really his," said tho landlody, "and if any
of his old boxes with corpses in them como
hero they can wait on tho Bidowulk. That is
a nice sort of Christmas box."
At tho Collcgo of l'hysicinus and SnrgeoiiB
no box of tho kind had been received, Tho
nearest approach to tho iniiiio on tho list of
students was James Marshall Hawks, who
know nothing about tho body.
" Ono of mv students would hardly do
such a thing," snld tho clerk, E. T. Ilrag,
" sinco ho knows tho pcnnlty for Btich on act.
Our bodies oro roccicd from tho Cominls.
sioners of Charity and Correction, and
although wo do not get enough, buch a course
as that would not bo followed."
If James O. Hawks really is woiting for tho
old man without n head, who shullled oil his
mortal coil with tho merry aid of two gal
lons of whiBkoy, ho probably will cnll for his
Christmas box at tho station, as 80S West
Twenty-ninth stroet knows him not.
ME. MANNING'S VITALITY.
Physician Grently Surprised at III Olar
fSriCIlLTO TBE WOBLD.1
Albany, N. Y., Doo. 23. Daniel Man-
ning's condition is nuout tuo saino as
yesterday. Dr. Hun and tho othor physi
cians oxpress astonishment at tho vitality
shown by Mr. Mauning. Tho doctor, how
ever, gives no oncouragemont. Ho thinks
tho end must come Boon.
During part of the night Mr. Manning was
conscious, but oarly this morning he droppod
into a stato of coma.
At 10.30 there was no chango.
IIE 8AYB BLAINE CAN'T BE ELECTED.
Wharton Barker Think Ihe Party Ought Not
to Tako ss-Despernte Jtlsh.
srrciir. to imt wobld.1
PniLADXLrnu, Dea 21 Wharton Barker, the
financier who la a partner tn the big Chinese syndi
cate. Is a candidate for the Seventh Congressional
District for delegate to tho Republican National
Convention. In an address to the Republicans of
Montgomery County he says:
Ths prsottoal qaeitions In American polities sjb:
Shall tbs Lsmooratlo control of th I'reslaaney axUnd
beyund the prMnl terra f bbsll the now slender Ito
pauliosn majority In the banate be lost ? Shall the per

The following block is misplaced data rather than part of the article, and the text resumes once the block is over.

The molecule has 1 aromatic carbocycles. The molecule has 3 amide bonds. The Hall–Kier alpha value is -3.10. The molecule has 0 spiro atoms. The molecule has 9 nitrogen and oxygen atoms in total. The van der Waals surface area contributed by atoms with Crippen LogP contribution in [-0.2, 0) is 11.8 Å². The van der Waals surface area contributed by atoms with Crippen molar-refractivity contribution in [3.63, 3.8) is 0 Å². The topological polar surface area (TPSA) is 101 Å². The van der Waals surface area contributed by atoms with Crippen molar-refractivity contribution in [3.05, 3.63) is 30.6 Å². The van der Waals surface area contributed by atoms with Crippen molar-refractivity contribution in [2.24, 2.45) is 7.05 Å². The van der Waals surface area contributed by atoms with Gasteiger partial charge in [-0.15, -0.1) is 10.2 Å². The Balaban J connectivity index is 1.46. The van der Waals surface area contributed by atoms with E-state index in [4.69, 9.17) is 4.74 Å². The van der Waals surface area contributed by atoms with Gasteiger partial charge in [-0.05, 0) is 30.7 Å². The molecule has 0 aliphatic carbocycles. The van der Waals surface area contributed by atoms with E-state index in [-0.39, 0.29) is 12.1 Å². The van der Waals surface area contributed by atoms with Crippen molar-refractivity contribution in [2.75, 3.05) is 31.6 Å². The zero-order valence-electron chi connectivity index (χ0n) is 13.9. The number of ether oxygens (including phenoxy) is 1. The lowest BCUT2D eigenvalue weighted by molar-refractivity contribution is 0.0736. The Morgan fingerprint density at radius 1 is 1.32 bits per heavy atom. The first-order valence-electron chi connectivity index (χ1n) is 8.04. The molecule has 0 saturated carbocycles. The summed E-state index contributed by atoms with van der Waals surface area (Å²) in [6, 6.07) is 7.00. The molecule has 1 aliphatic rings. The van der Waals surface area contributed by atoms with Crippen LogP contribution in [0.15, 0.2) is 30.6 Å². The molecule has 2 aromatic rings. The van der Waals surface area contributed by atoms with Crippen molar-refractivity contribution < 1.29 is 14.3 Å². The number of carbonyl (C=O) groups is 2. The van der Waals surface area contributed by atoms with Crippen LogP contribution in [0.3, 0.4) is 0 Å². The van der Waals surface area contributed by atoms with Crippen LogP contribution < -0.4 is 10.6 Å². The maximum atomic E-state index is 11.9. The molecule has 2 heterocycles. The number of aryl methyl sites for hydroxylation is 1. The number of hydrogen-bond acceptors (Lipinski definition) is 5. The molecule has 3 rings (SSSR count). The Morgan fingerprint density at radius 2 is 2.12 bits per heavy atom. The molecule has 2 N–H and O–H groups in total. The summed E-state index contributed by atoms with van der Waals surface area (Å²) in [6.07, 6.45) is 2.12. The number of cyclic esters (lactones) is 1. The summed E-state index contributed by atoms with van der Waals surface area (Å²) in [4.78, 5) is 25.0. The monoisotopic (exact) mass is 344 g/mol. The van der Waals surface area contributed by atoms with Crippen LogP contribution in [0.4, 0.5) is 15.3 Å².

petuation of tne Democratlo edmiatittralion. with the
losa ot the Senate, chans the Supreme Court 7
He asys that thoe men who were bound to nom
inate Blaine lu 18IM and forte I him on the conven
tion are still uctlte, and be thinks It would ne too
6 rest a peril lo let these men control things again.
e further says:
Mr. Blaine waa beaten In 188. I fear he would be
beaten again. I ask you to consider whether you desire
to run this risk. Every Hepubtloan la able to judse for
himself wbethar Mr. lflslue was not at the nalsbt of
hu strength three years aso. Doeaanynne beltere that
be commands the enthusiasm ot the people more than ha
did tn IBtH t Does any one believe that it la possible to
bring-to him any new elements ot support! Does any
one believe that other publio men and Hepubltoan lead
era bare sreater conddenoe In bun now ttuu In ISSsf
Does any one believe that be oan carry In 1H8S
soy better than In 18at the Male of New York, the
btate of Connecticut, tbe blate ot New Jersey or tlse
Mate of Indiana 1 Uoea any one want to trust to the
accidents ot a carouaisn. and oan the party afford to
turn to Virrlnia, North Carolina or Tennessee tn order
to compensate for the risks tsken In tbe North! I say
now, and t Snow that 1 am speaklns for many Kepublf
oans, that the nomination of Mr. Illalne tould be a dea
perate experiment. He has had bla candidacy, and he
was loyally aupported by every element of the party that
believed tn tbe doctrine of protection to American in
terests. In the equal rights of man snd In the protection
of man in tboae ruhte. He failed tbrouso no fault of
tb'irs, and therefore he cannot justly ask them to enter
with hint again on such a venture.
Mr. Darker says he would willingly support either
John Htiermau, Gen. lluwlty, or (Jen. Harrison.
lie supported Maine after hi nomination tn l&m
and did all that lay In hli power to secure hla election.